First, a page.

Rapid Response: How LE can help change the security culture at faith-based institutions
We must expect that religious facilities are primary targets, and take the active measures necessary to protect them from likely attack
What happened: A man entered the Tree of Life Synagogue in Pittsburgh, Pennsylvania, and opened fire on the congregation’s members, killing 11 people and wounding six – including four police officers.
Details are still unclear at this early stage and the investigation is still developing, but we do know that the murderer made anti-Semitic statements immediately prior to the attack.
Attacks like these are incredibly upsetting and can encourage a sense of hopelessness. We cannot prevent them from happening, but there are positive actions to take to mitigate their effects. To that end, here are some identifiable lessons from this latest rapid mass murder:
1. Protecting predictable targets
The synagogue attack continues a grisly trend of disturbed and hateful individuals launching attacks on religious facilities. These places are frequently chosen as targets for several reasons, to include their symbolic value, the typical lack of security measures at these locations, and the likelihood that most people in attendance will not mount an aggressive defense due to their age (most congregations include a high percentage of elderly people and children) or their disposition.
A similar situation exists for schools, where the vast majority of the population consists of young children, and it’s unlikely that armed and prepared adults will be present to repel the attack.
Knowing the propensity for evil and broken individuals to attack soft targets like these, law enforcement agencies have a duty to reach out to these institutions and aggressively work with them to improve their security measures. There is no excuse to be caught off guard by an attack on a church or school in this day and age. We must expect that schools and churches in our jurisdictions are primary targets, and take the active measures necessary to protect them from likely attack.
2. Be prepared to counsel, lead and educate
When agencies approach schools and religious institutions to offer assistance with security improvements, they are likely to find that the personnel who manage and run these facilities are not emotionally prepared to deal with the reality that they are likely targets of violence. Educating them about the changes necessary to improve security will require patience, leadership and a dedicated effort from law enforcement.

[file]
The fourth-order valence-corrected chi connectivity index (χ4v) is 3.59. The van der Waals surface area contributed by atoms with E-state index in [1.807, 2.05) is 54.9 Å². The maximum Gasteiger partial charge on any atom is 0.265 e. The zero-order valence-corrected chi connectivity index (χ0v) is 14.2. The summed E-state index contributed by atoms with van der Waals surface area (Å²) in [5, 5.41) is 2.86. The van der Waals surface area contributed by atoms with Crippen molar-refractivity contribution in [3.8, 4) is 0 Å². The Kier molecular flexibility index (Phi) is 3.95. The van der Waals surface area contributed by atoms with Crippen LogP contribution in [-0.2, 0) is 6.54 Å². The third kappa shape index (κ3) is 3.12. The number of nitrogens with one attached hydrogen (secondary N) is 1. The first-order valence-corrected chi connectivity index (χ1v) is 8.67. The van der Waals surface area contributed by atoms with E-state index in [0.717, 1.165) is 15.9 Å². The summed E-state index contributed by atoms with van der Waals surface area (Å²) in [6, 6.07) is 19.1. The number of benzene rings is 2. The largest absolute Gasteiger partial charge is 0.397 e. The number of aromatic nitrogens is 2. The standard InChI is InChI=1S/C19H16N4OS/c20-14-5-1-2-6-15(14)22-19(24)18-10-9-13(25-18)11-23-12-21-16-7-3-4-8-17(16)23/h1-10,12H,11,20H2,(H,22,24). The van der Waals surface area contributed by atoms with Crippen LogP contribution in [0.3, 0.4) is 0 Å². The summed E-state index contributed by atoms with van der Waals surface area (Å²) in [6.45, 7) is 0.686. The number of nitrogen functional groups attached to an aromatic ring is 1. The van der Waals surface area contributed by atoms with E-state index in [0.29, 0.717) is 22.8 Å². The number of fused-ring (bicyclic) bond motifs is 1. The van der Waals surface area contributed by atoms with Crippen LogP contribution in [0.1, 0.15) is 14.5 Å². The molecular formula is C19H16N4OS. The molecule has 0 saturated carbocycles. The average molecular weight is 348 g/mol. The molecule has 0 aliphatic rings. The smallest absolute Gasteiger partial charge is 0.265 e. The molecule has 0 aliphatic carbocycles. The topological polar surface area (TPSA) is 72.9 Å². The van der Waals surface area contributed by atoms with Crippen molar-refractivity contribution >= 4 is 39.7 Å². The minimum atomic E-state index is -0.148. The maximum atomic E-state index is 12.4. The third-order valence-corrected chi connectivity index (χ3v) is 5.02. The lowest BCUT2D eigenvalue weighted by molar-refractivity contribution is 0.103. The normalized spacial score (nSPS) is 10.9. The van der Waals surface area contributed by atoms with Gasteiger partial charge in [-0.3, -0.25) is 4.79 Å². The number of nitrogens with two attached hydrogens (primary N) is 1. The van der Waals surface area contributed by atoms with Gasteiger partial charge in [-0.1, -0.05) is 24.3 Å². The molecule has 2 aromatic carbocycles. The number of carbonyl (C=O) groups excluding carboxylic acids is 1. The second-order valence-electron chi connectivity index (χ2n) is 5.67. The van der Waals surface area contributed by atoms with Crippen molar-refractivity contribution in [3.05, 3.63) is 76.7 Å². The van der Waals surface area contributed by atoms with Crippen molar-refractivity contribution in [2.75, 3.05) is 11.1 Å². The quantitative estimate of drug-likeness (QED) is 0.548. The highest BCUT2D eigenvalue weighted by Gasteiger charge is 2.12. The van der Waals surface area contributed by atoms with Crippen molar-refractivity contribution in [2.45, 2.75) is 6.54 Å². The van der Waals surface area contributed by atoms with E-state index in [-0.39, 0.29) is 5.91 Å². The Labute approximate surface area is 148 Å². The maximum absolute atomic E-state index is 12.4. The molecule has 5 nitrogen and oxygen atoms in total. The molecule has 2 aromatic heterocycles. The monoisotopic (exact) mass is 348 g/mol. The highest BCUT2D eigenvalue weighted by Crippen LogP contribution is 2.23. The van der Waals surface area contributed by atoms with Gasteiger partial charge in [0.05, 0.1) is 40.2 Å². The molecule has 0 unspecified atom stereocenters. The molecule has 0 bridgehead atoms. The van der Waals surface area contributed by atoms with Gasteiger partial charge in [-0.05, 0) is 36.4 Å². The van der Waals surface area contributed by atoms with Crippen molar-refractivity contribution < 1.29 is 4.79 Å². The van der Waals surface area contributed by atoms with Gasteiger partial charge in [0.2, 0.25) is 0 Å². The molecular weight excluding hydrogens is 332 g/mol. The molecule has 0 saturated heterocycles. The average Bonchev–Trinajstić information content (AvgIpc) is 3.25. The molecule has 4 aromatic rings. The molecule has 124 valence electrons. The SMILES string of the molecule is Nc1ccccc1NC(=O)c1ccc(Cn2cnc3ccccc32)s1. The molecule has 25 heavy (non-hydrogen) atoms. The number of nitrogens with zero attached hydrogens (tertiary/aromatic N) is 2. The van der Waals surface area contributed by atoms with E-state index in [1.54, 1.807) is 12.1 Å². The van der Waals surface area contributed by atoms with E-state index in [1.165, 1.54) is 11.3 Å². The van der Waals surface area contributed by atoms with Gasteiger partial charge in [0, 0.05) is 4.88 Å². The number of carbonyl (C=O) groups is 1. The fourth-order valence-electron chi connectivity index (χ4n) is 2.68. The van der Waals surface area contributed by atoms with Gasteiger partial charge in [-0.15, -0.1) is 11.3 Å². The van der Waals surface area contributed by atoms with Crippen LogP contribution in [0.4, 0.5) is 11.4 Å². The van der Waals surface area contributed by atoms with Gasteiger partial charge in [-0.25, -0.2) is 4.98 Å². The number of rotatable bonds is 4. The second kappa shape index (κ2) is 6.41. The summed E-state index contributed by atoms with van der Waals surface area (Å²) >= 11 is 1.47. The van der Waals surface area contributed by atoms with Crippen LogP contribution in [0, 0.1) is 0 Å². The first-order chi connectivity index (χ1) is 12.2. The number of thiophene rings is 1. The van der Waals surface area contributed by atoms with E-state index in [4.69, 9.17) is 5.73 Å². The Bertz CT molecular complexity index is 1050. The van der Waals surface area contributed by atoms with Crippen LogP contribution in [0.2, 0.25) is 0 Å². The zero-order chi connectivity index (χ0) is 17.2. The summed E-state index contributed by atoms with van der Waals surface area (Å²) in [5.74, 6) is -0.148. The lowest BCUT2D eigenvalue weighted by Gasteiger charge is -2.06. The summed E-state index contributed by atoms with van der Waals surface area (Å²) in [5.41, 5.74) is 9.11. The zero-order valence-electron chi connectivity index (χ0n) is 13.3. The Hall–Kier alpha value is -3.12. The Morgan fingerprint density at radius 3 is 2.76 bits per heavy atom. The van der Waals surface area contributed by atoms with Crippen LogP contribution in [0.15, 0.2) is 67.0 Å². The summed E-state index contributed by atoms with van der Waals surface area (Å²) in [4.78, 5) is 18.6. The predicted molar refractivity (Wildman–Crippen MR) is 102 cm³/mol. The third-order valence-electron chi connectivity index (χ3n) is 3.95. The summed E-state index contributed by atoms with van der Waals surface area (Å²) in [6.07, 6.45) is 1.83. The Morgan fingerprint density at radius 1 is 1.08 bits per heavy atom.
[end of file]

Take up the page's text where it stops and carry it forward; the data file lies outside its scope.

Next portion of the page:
The people who manage and run educational and religious facilities generally operate from a very different emotional and mental perspective than law enforcement professionals, and have a different base of experience. This will make security a “hard sell” for many of these individuals, who will either fail to understand the necessity of such measures, or be frightened by the idea that they are necessary. In either case, police are likely to find that they are treated like messengers carrying bad news that the institutions would rather not hear or deal with.
It’s imperative for law enforcement agencies to be prepared for this natural resistance, and to be ready to help guide these community leaders to a better understanding of their situation. This is best accomplished through a conversation that is patient, calm, reasoned and supported by credible information. It’s the job of police leaders to help educators and religious leaders understand the reality of their situation, and give them the confidence that they can deal with the problem with guidance and assistance from the police.